Three strategies for dealing with toxic positivity in the workplace

Nov 15, 2023

2 min

Jill Panté


Every workplace needs its cheerleaders who work lift their teammates up when the chips are down. But sometimes things really are that bad, and according to UD career expert Jill Gugino Panté, if that’s not acknowledged and dealt with, the situation will go further south.


Panté, director of the Lerner Career Services Center at the University of Delaware, offered three tips for dealing with what is known as “toxic positivity.”


Don’t force it. One example of toxic positivity in the workplace is always having to display and present positive emotions even when you might be feeling the opposite. So, feelings of frustration, anger or sadness are not acceptable on any given day. Forcing this type of toxic positivity can actually do the opposite and create feelings of resentment and burnout.


Share with your supervisor. As an employee in this environment where toxic positivity runs rampant, you may want to have a one-on-one conversation with your supervisor to discuss the culture and ramifications of not being able to display authentic emotions. Perhaps letting your supervisor know that there are negative feelings festering under the “positive outside” that should be addressed. If you don’t feel comfortable going to your supervisor, find an advocate within the organization. And if you feel brave enough, try playing devil’s advocate in a meeting and state that discussing all angles could be helpful in problem solving.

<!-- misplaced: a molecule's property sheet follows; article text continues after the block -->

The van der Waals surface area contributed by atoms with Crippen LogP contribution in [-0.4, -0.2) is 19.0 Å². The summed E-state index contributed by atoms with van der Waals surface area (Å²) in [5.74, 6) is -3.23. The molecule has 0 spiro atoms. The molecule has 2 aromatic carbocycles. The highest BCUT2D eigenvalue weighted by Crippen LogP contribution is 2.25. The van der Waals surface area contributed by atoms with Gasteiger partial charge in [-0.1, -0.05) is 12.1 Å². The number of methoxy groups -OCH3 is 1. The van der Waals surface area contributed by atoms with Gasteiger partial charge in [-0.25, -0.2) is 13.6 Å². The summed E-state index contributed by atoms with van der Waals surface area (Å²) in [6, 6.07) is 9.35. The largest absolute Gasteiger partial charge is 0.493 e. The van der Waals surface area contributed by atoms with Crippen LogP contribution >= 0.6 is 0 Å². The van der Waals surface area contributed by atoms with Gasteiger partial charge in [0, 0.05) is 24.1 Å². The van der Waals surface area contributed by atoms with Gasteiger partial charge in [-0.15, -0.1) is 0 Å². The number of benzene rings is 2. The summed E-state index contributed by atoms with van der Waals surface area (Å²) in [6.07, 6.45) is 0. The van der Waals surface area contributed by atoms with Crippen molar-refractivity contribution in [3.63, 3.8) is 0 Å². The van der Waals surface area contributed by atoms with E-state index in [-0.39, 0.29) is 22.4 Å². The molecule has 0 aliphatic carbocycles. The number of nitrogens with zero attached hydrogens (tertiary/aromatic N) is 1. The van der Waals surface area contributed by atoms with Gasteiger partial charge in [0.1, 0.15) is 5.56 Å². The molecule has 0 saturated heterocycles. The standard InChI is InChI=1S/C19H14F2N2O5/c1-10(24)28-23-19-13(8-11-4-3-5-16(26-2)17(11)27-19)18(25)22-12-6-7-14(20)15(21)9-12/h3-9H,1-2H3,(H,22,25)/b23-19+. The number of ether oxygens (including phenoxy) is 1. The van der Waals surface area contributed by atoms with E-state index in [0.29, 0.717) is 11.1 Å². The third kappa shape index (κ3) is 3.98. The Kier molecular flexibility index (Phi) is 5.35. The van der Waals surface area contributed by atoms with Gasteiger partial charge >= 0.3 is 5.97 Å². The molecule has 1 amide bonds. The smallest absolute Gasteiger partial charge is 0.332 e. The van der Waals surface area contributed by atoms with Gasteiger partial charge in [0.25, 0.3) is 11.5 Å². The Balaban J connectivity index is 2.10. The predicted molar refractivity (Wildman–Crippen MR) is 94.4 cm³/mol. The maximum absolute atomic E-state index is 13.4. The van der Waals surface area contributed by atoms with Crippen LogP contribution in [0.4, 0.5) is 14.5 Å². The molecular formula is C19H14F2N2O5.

Be proactive with direct reports. Another example of toxic positivity is that everything, no matter the situation, is going to be alright. Sometimes situations are not going to turn out for the better. Sometimes situations are awful and horrible and people need to be allowed to feel that way. This constant “look on the bright side” can diminish a person’s experiences and feelings. It silences those who want to be able to express outrage, anger or sadness and doesn’t provide a supportive workplace. Eliminating this behavior starts at the top with creating an environment where people feel safe to express dissenting opinions or feelings.


Panté is available for interviews. To set one up, simply click on her profile.



Connect with:
Jill Panté

Jill Panté

Director, Lerner College Career Services Center

Prof. Panté can comment on workplace issues such as hiring, professional etiquette, personal branding, interviewing, and job search.

Job SearchLinkedinRecruitmentHiringResume

You might also like...

Check out some other posts from University of Delaware

1 min

Researchers find ‘narrow’ depictions of fatherhood in children’s literature